I saw the film Minari the other night and was moved for many reasons. It’s a beautifully told story, but one aspect of it hit me particularly hard.
The set up of the film is this: an immigrant Korean family of four begins a new life raising Korean vegetables on their own piece of rich, brown farmland in Arkansas. What’s your first thought? Mine was: “Wow, this is not going to go well. Those rural Arkansas folks are going to make their lives miserable. The poor struggling immigrants may survive or they may not but this will be a movie about racism and the deep divides in America today. How could it be anything else?”
What a surprise I got. This is a movie about a couple, Jacob and Monica, who fight a lot, and loudly, inside their small mobile home, upsetting their children, David 5 and Anne 10. The farm is Jacob’s dream, not shared by his wife who wants to be closer to friends, church, and a hospital, in case David’s heart defect becomes a crisis, which it could at any moment. They are on the verge of splitting up, when a very unconventional grandma arrives from Korea, providing both help and a new source of stress. This could be any family anywhere, right?
But what about the inhospitable Arkansan bigots that I was so sure were there? The family joins a church in the closest town and the preacher welcomes them, asking them to stand and be recognized. Of course, the Yi family looks very different from the rest of the congregation and all eyes are on them with curiosity. But there is not one unwelcoming look or word, except for a curious boy, maybe 8 years old, who after the service asks David why is face is so flat. David pauses and says “it isn’t” and runs away toward the refreshment table. Aha, I think, here it comes, the beginning of the racist theme. But the older boy follows David and his next words are “Do you want come to my house to play?” Thus begins a friendship between the families.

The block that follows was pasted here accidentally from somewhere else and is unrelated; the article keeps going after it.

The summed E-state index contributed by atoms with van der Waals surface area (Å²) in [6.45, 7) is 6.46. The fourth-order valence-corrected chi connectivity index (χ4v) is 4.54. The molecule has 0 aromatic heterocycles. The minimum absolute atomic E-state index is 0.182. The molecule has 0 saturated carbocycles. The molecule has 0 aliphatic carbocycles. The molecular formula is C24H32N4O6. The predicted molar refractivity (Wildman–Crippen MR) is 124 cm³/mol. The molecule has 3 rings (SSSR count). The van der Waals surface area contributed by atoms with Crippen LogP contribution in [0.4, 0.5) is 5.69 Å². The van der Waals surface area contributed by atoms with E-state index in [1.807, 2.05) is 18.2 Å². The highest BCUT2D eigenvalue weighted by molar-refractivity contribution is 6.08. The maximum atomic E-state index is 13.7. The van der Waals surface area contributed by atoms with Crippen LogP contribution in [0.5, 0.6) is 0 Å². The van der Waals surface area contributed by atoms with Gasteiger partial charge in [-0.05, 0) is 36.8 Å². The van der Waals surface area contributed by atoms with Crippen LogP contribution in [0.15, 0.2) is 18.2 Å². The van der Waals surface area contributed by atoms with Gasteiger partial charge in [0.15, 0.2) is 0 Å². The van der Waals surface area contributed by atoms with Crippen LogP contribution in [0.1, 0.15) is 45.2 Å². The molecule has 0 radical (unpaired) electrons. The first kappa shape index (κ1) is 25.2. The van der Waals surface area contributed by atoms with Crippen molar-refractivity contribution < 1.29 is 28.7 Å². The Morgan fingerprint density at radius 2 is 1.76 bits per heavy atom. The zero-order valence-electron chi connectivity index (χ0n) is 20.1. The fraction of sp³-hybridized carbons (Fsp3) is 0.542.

And then there is the local veteran Jacob hires to help on the farm. When he comes over to apply for the job he looks at Jacob and says, “Korean?” Jacob nods and the vet steps back a few paces still staring. OK, I think, this is it. Bigotry is around the corner. “I was in Korea,” he says, “fought in the war.” Jacob’s face betrays apprehension about what might come next. The vet pauses and then goes on, beaming. “I knew it! We were meant to be together! Praise the Lord,” and he grabs Jacob’s arm with a kind of manly affection. He turns out to be a mediocre helper and a little unbalanced, but a good and loyal friend.
This is simply a movie about a family struggling to stay together while meeting everyone’s needs. This is the story of so many in this country. Just because the family is Korean in Arkansas does not mean it is about being Korean or being Arkansan. It is simply about being human in a strange land. So, why is this newsworthy for me? Because sadly, it is so unexpected.
We are impacted daily by the escalating conflicts and violence around race. We are trapped in the political divide that pits us against each other and feeds our mutual fear and scorn. We are conditioned to be alert, on guard, when confronted with difference. We dig in and let those feelings of fear, anxiety, and maybe hate take over. So, when I entered the world of Minari and found nothing to feed those assumptions, I was shocked. And my own surprise at the absence of racial strife where I knew it had to exist, was a revelation to me. I, too, was locked into the myth that this is the defining feature of each of us and the driving force of our relationships.
My hope is that someday, sooner rather than later, our cultural landscape will shift and my assumptions will shift as well. I will walk into a movie, open to experiencing a story of our common human condition, which may include struggle, conflict, and high emotion stemming from a variety of causes, not necessarily race.
The boy in church sees a different kind of face, asks about it and quickly moves on to seeing David as a potential playmate. May we all find that potential in each other.
And one last thing. My apologies to Arkansans for my (former) bias, and my gratitude to Minari for spotlighting it for me so clearly.